Middle East Peace and a Divided Administration
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Secretary of State Condoleezza Rice says a Palestinian state is at hand, but organizing a peace conference for next month is problematic. We hear about differences between Israel and its neighbors, and within the Bush Administration. Also, Russian President Putin has some strong words for the US and, on Reporter's Notebook, what does an insider trading case have to do with wiretapping for national defense?
Secretary Rice and Israeli Foreign Minister Tzipi Livni hold a press conference at the Miniistry of Foreign Affairs in Jerusalem.
Photo: Matty Stern, US Embassy/Tel Aviv
In Iran, Putin Has Stern Words for US ()
Russian President Vladimir Putin is in Iran today, warning the US not to stage an attack on that country from Azerbaijan, which formerly was part of the Soviet Union. Borzou Daragahi, who is in Teheran for the Los Angeles Times, has more.
The Keys to Middle East Peace ()
Secretary of State Condoleezza Rice has scheduled an Israeli-Palestinian peace conference for sometime next month, but not all the players have agreed to show up. Rice, who says the time has come for a Palestinian state to be founded, is shuttling around the Middle East, but Israel won't promise to address the tough issues, and the Arab states are playing hard to get. Meantime, Israel's still-mysterious midnight bombing raid on Syria last month has created problems for the Secretary of State. Syria will be crucial to regional peace, but hard liners within the Bush Administration want to get tough. Was Syria trying to build a nuclear weapon? How will last month's raid impact plans for next month's peace conference?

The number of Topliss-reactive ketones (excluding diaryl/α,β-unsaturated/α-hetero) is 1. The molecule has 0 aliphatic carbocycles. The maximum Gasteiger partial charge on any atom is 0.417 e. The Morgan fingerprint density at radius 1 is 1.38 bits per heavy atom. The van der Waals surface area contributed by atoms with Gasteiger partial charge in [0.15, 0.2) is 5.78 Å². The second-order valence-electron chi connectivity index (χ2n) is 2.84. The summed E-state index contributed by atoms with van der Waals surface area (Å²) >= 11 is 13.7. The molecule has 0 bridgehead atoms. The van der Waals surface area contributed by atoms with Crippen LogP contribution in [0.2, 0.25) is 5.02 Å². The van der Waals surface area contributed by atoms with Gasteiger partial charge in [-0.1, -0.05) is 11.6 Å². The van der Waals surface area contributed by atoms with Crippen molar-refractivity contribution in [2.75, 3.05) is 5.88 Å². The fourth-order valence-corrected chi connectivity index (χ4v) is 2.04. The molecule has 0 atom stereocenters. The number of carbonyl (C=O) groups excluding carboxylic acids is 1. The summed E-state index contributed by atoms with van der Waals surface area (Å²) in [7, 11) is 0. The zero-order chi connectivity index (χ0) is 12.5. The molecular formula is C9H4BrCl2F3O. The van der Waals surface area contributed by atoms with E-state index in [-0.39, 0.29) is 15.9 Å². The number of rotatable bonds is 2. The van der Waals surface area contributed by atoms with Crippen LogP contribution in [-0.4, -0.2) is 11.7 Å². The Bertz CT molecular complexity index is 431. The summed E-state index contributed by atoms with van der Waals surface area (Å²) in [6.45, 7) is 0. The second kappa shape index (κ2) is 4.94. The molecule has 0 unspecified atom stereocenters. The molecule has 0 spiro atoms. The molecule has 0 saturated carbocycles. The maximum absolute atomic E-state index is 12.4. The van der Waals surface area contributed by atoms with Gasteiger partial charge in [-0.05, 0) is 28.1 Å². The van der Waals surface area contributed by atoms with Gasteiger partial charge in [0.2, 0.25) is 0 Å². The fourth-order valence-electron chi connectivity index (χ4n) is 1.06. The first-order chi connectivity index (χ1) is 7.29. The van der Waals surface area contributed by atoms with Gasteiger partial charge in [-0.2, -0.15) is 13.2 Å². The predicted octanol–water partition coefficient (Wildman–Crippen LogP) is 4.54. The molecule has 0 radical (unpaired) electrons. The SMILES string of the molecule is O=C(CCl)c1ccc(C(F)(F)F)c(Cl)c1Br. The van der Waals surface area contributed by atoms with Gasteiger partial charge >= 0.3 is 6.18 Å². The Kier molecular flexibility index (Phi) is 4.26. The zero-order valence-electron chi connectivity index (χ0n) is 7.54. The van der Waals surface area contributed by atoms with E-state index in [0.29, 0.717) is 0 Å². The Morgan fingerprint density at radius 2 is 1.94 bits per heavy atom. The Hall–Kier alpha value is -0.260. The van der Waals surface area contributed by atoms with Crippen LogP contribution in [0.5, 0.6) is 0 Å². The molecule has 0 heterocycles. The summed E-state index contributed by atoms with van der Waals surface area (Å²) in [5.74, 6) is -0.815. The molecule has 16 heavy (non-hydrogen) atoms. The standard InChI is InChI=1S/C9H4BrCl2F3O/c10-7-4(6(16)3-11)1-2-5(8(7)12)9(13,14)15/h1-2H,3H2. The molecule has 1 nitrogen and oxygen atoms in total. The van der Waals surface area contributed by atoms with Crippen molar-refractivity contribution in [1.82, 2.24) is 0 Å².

- John Bolton: former US Ambassador to the United Nations
- Mark Mazzetti: National Security Correspondent, New York Times, @MarkMazzettiNYT
- Joshua Landis: Professor of History, University of Oklahoma
- Rami Khouri: editor-at-large of the Daily Star
- Michael Abramowitz: Staff Writer, Washington Post
Pre-9/11 Spying Allegation Surfaces in Telcom-Immunity Debate ()
President Bush is taking a tough stand on new rules Congress wants to establish for wiretapping, saying it's all about defending the nation in the aftermath of September 11. Now it appears that phone companies were being asked for private information months before the attacks took place. In April, Joseph Nacchio, the former CEO of Quest, was convicted of insider trading. Newly unsealed documents from his case reveal information that relates to the ongoing wiretapping dispute. Caroline Frederickson is Director of the ACLU's legislative office in Washington.
- Caroline Frederickson: Director of the ACLU's Washington Legislative Office
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